Advanced Analytics and Trend Analysis of Water Consumption and Supply in the City of Regina


Client: City of Regina

Location: Regina, Saskatchewan, Canada

Project: Assessment of Historical Water Use Trends and Long-Term Forecast of Water Demand in Regina (Based on Nine Years of Automated Meter Reading and Water Supply Data)

IDS was commissioned by the City of Regina to analyze water trends in the City over the past nine years using meter reading data collected by the City’s drive-by automated meter reading (AMR) system as well as storage, pumping, and treatment data collected by the City’s SCADA system. This historical information is invaluable in understanding the impact of such parameters as seasonality, population growth, conservation measures, and water rates on the patterns of water consumption and non-revenue water.


The City of Regina’s water system provides water for residential, commercial, and industrial customers as well as water for irrigation, summer service, and fire protection. The system serves a population of approximately 207,000. Over the past decade, the City of Regina has invested heavily to implement state-of-the-art automated meter reading (AMR) and SCADA technologies, which enabled the collection of massive amounts of water consumption and supply data. Processing and analyzing this data could provide wealth of information on the intrinsic behavior of the system and to reliably forecast future water demand. This information will be invaluable to support decisions on system operations, capacity planning, and demand management. However, this analysis would require the use of specialized analytics algorithms and software tools that are not readily available in the market.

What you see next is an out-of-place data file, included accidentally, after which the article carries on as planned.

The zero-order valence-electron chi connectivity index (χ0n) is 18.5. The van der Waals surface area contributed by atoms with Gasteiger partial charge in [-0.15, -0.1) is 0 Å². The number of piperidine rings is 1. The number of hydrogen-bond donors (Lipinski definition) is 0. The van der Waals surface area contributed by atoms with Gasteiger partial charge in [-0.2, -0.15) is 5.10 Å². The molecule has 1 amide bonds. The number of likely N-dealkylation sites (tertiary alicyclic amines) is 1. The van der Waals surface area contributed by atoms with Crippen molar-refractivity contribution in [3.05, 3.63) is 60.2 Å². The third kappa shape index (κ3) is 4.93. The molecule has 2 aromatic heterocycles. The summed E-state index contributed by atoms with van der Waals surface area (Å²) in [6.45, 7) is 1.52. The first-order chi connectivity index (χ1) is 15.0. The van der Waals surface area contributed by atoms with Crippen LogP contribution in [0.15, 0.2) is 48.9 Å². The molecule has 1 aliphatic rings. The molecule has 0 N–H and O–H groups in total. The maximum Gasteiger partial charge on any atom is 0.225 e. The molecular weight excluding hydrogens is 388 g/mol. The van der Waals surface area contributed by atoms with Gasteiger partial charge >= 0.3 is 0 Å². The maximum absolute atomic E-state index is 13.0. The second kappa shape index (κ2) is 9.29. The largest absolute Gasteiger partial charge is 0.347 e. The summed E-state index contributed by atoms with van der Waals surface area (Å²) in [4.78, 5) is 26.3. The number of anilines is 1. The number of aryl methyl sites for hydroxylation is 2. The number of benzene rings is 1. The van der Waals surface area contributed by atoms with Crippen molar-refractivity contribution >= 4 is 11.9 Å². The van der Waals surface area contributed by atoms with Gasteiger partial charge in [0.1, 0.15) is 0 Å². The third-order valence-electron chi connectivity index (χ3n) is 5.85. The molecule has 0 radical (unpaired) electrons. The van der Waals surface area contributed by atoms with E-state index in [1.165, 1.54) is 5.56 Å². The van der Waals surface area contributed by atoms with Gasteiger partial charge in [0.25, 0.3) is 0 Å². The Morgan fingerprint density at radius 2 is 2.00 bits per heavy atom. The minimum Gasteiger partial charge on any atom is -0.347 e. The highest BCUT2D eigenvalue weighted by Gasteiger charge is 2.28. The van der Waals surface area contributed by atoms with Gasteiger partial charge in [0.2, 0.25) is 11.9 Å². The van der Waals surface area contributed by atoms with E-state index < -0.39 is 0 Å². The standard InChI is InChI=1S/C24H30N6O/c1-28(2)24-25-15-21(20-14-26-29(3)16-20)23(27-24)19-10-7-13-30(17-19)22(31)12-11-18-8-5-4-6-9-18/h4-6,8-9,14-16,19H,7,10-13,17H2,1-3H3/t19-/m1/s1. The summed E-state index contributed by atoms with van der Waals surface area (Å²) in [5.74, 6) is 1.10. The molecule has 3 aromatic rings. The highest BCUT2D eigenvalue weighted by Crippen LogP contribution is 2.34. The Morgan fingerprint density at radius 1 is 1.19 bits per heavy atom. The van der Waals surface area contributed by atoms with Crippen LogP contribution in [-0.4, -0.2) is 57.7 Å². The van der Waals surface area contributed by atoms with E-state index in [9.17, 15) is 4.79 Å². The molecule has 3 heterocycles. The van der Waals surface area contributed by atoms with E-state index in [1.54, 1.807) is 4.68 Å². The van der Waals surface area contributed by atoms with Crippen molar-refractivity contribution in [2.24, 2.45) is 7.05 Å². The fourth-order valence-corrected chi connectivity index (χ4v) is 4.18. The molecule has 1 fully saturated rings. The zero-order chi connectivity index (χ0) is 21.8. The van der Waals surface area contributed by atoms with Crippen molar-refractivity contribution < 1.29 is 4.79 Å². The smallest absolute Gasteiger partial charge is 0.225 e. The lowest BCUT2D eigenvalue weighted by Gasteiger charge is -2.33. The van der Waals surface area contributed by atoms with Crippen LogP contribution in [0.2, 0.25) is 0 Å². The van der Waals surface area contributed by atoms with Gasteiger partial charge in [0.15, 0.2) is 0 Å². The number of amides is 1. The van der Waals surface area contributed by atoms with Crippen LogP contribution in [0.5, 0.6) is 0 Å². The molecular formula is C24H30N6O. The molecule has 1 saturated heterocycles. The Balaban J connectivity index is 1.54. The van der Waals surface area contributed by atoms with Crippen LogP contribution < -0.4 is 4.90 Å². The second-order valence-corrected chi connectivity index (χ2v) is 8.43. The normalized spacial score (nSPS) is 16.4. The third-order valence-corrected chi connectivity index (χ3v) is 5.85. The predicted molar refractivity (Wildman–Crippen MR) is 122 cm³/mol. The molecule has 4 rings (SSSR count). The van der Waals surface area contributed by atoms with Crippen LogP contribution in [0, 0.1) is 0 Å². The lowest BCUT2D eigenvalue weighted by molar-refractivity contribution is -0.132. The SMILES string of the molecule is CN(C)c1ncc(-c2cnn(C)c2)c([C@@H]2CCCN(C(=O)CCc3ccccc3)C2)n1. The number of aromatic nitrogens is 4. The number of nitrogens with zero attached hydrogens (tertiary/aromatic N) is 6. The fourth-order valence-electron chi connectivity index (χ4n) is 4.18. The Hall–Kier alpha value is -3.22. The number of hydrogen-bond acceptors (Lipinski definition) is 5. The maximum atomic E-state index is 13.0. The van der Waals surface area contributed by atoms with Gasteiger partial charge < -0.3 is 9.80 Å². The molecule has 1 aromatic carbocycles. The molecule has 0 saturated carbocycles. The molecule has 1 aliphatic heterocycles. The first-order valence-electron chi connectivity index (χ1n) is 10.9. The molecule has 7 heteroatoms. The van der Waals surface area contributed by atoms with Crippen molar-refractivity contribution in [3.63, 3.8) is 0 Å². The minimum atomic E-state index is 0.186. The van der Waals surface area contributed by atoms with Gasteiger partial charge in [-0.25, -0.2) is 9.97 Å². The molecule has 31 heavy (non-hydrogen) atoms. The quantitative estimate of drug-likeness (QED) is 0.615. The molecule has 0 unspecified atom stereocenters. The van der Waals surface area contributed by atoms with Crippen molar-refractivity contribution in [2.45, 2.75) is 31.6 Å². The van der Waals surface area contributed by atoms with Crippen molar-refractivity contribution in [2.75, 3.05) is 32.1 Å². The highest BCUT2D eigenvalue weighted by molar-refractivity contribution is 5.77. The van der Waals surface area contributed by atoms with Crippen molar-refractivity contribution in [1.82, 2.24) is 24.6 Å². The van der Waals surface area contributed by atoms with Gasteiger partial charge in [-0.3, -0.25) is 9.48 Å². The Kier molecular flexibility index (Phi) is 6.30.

To undertake this project, IDS has developed a unique data analytics solution to implement specialized algorithms to process and analyze the massive amount of Regina’s water data over nine years study period (2005-2013). The solution was designed to provide detailed analysis of water consumption data across various service sectors based on AMR data, as well as water storage, supply, and treatment data. The solution also supported analysis of trends and relationships between water use, population change, non-revenue water, system capacity, per capita use, and climate conditions.

The solution was used to analyze daily, weekly, monthly, annual, and multi-year water consumption based on AMR data and to assess historical trends of water consumption for various service classes (residential, multi-residential, commercial, irrigation, and summer services). The solution was also used to analyze water production and storage data and trends of reservoirs volume change and supply from the treatment plant. Trends of average and peak daily demand, and average per capita demand were also analyzed. Weather data during the study period were also analyzed to examine possible correlation with water consumption trends. The solution was also used to analyze trends in non-revenue water over the study period and evaluate correlation with demand levels and time of the year. The analysis results will provide valuable insights into the intrinsic behavior of the system and forecasting of future water demand. The results will also help define feasible service level targets and support decisions on system operations, capacity planning, and demand management.